• Hearing loss. When the ear infection clears up, your hearing should return to normal. But without treatment, infections can persist — and you may lose some hearing.
  • Bone and cartilage damage. Untreated ear infections can spread to the base of your skull, brain, or cranial nerves. Older people and those with weakened immune systems or diabetes are at higher risk.
  • Tears to the eardrum. Untreated, chronic ear infections can lead to a buildup of pus and eventually cause damage to the eardrum.

How to Treat an Ear Infection

If your symptoms are mild, you can treat your ear infection at home. Use over-the-counter (OTC) eardrops — or make your own using a 50/50 mix of rubbing alcohol and vinegar.

You can use OTC pain relievers and warm compresses to ease the discomfort of an ear infection.

You should see a doctor if symptoms become worse. Call your doctor if you have:

  • A fever.
  • An earache that doesn’t get better after three days.
  • Swelling around the ear.
  • Fluid coming from the ear.
  • Hearing loss or a change in hearing.
  • Dizziness.
  • An earache plus a weakened immune system.
  • An earache with a chronic health condition like diabetes, kidney disease, or heart disease.

Your doctor will clean the ear canal and examine it to make sure you don’t have a perforated eardrum. They may prescribe one or more of the following:

  • Eardrops to reduce inflammation and slow bacterial or fungal growth.
  • Antibiotics to apply directly to the ear.
  • Oral antibiotics if the infection has moved beyond the skin of the ear canal.
  • Pain medication.

With proper treatment, most outer ear infections clear up within a week to 10 days.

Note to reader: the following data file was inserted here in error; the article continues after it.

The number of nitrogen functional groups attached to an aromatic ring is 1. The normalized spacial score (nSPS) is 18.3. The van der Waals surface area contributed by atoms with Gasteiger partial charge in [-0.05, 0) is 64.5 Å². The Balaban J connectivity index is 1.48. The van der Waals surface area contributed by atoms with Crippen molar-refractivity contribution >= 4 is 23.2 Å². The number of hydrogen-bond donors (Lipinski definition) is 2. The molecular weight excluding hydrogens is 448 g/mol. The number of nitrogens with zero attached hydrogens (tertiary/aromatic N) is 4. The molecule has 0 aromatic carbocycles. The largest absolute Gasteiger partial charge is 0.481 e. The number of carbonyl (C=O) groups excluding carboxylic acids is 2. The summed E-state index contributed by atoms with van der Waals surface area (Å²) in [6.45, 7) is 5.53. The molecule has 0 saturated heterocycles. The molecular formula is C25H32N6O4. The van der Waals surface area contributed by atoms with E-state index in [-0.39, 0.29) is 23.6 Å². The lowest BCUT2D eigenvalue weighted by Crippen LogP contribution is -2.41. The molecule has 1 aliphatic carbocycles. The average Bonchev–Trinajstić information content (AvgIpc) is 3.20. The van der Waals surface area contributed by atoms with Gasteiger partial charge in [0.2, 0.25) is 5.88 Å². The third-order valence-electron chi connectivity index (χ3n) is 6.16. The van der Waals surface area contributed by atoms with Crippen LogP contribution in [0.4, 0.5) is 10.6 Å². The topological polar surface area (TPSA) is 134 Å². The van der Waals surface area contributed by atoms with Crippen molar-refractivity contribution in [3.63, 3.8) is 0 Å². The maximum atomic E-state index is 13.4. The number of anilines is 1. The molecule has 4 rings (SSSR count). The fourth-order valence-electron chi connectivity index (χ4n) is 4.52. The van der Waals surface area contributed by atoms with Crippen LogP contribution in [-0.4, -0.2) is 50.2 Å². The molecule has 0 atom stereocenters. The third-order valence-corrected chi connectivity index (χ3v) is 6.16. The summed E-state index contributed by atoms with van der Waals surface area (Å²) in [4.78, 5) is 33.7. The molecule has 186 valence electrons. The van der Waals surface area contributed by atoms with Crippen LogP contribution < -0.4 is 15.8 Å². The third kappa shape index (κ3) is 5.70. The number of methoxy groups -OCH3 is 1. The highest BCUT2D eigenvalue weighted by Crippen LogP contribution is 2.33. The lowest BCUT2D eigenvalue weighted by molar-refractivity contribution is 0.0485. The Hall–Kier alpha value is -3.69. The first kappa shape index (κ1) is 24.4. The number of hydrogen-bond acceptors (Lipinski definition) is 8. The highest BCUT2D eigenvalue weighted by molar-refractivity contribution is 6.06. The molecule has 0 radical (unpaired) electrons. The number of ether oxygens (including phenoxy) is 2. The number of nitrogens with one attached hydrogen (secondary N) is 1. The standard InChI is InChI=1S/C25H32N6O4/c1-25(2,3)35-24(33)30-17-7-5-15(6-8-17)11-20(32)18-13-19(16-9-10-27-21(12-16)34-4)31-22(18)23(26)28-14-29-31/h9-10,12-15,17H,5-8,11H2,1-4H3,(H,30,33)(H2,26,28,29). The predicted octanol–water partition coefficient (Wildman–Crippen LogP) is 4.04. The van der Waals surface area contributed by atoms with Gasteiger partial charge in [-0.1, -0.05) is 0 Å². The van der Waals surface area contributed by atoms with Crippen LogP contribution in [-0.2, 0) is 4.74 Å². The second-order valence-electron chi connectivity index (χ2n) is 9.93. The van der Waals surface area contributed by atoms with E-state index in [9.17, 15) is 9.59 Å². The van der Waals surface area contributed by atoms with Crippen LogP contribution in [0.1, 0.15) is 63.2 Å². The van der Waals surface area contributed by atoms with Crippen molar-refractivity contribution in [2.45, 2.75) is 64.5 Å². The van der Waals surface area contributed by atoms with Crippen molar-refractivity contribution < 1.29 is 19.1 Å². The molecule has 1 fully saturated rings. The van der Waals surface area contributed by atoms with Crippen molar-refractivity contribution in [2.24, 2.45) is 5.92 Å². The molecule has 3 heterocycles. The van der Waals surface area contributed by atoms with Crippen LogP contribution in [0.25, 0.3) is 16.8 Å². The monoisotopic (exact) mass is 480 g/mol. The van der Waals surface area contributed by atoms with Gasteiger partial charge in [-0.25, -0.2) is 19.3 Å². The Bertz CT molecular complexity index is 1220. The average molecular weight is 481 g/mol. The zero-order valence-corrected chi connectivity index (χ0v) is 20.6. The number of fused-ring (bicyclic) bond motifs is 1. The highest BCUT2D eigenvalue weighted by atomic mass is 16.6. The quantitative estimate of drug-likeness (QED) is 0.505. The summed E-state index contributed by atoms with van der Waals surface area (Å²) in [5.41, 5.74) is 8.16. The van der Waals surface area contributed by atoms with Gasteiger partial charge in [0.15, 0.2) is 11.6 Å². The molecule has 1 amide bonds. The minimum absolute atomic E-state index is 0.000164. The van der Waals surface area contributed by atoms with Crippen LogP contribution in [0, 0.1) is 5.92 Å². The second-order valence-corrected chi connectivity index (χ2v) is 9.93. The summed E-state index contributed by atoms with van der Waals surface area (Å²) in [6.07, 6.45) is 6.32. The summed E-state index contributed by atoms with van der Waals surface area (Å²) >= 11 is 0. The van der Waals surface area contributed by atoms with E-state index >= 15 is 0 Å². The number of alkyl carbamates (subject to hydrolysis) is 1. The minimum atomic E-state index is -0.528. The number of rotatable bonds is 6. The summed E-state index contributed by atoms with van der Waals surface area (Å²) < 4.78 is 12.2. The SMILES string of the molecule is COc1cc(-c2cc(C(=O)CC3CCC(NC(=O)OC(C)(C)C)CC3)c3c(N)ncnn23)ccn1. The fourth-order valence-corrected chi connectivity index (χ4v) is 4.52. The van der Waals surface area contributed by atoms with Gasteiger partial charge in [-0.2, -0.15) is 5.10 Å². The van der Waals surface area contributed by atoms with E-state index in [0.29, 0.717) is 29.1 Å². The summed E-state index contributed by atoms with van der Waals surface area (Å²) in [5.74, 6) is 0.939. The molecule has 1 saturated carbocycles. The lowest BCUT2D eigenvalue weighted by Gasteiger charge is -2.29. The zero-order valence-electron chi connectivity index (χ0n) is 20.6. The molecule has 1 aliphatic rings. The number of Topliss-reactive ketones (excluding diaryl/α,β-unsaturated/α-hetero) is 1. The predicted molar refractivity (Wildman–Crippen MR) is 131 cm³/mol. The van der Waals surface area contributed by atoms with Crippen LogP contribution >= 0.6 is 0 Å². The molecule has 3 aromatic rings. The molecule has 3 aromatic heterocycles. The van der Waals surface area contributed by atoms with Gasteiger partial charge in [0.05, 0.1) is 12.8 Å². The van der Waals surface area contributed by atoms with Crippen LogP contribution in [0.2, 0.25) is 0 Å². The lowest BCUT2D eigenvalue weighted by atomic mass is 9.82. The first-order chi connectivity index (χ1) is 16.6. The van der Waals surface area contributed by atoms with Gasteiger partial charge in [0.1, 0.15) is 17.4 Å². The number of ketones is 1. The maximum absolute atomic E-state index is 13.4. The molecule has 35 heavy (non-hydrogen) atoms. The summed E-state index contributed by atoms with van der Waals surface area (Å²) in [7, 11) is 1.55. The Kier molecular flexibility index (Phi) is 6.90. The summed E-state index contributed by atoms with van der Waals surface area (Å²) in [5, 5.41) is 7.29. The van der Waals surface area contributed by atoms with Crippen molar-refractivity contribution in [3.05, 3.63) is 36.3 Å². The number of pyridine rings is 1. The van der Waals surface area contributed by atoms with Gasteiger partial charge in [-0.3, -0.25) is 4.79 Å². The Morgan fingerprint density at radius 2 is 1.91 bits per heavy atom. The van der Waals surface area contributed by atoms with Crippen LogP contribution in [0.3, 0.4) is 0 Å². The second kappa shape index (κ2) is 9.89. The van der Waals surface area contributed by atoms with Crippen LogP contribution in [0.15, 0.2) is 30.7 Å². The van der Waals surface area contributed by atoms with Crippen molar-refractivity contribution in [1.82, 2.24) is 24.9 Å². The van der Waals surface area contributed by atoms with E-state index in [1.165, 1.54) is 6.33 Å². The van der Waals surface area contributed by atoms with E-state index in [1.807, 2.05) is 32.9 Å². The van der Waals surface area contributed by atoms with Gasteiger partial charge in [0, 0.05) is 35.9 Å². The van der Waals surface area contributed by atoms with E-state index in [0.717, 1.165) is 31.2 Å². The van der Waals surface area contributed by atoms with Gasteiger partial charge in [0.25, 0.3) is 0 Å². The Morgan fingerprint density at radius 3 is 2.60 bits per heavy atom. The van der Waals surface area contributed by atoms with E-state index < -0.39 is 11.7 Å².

Preventing Ear Infection in Adults

Fortunately, there are ways to help prevent ear infections from happening in the first place. The most important thing is to keep your ears as dry as you can, especially after swimming or showering. In addition:

  • Never put a pointed object in your ear canal.
  • Never clean your ears with cotton swabs. Your ears do a good job cleaning themselves by producing earwax.
  • If you have excessive earwax, ask your doctor to clean it out for you, especially if you do a lot of swimming.
  • When swimming, wear a snug-fitting bathing cap.
  • Try to avoid getting water in your ears when showering or bathing.
  • If you get water in your ears, gently tilt your head to the side to let it flow out. Pulling on your earlobe may help. You can also try drying out your ear using a hairdryer set on low.
  • If you are prone to ear infections, be careful using anything that goes in your ears. That includes earplugs, ear buds, and hearing aids. Look for ones that fit over, rather than inside, your ears.
Sources
  • American Academy of Otolaryngology-Head and Neck Surgery, Swimmer's Ear (Otitis Externa), Link
  • American Academy of Otolaryngology-Head and Neck Surgery, Earaches, Link
  • National Library of Medicine, Outer ear infection: Overview, Link
  • NHS, Ear infections, Link
  • CDC, Ear Infections, Link

About Ear Nose and Throat

The experts in the UPMC Department of Otolaryngology treat a variety of ear, nose, and throat (ENT) conditions in both children and adults. Our team includes board-certified physicians and highly skilled speech-language pathologists and audiologists. We provide both surgical and nonsurgical treatment options. Our research and clinical trials help to advance care for our patients. Find an ENT expert near you.